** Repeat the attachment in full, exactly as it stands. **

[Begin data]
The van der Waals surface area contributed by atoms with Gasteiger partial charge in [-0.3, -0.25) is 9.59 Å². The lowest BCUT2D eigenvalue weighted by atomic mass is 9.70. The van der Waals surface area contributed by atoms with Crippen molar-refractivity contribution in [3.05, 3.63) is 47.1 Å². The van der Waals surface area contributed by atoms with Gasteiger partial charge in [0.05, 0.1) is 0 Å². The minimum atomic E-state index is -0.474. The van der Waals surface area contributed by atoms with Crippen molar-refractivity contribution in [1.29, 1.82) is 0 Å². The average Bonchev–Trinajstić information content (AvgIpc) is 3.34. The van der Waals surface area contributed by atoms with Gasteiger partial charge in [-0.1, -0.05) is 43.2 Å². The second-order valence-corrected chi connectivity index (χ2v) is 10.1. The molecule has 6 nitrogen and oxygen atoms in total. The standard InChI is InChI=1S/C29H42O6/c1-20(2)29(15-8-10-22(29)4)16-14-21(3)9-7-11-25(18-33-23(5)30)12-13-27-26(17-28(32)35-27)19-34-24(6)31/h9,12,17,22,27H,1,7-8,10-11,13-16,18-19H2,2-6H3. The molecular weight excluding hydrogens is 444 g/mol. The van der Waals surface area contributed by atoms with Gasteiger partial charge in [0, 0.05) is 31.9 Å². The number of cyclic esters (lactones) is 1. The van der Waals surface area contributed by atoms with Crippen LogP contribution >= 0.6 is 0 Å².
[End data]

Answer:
The van der Waals surface area contributed by atoms with Gasteiger partial charge in [-0.3, -0.25) is 9.59 Å². The lowest BCUT2D eigenvalue weighted by atomic mass is 9.70. The van der Waals surface area contributed by atoms with Crippen molar-refractivity contribution in [3.05, 3.63) is 47.1 Å². The van der Waals surface area contributed by atoms with Gasteiger partial charge in [0.05, 0.1) is 0 Å². The minimum atomic E-state index is -0.474. The van der Waals surface area contributed by atoms with Crippen molar-refractivity contribution in [1.29, 1.82) is 0 Å². The average Bonchev–Trinajstić information content (AvgIpc) is 3.34. The van der Waals surface area contributed by atoms with Gasteiger partial charge in [-0.1, -0.05) is 43.2 Å². The second-order valence-corrected chi connectivity index (χ2v) is 10.1. The molecule has 6 nitrogen and oxygen atoms in total. The standard InChI is InChI=1S/C29H42O6/c1-20(2)29(15-8-10-22(29)4)16-14-21(3)9-7-11-25(18-33-23(5)30)12-13-27-26(17-28(32)35-27)19-34-24(6)31/h9,12,17,22,27H,1,7-8,10-11,13-16,18-19H2,2-6H3. The molecular weight excluding hydrogens is 444 g/mol. The van der Waals surface area contributed by atoms with Gasteiger partial charge in [0, 0.05) is 31.9 Å². The number of cyclic esters (lactones) is 1. The van der Waals surface area contributed by atoms with Crippen LogP contribution >= 0.6 is 0 Å².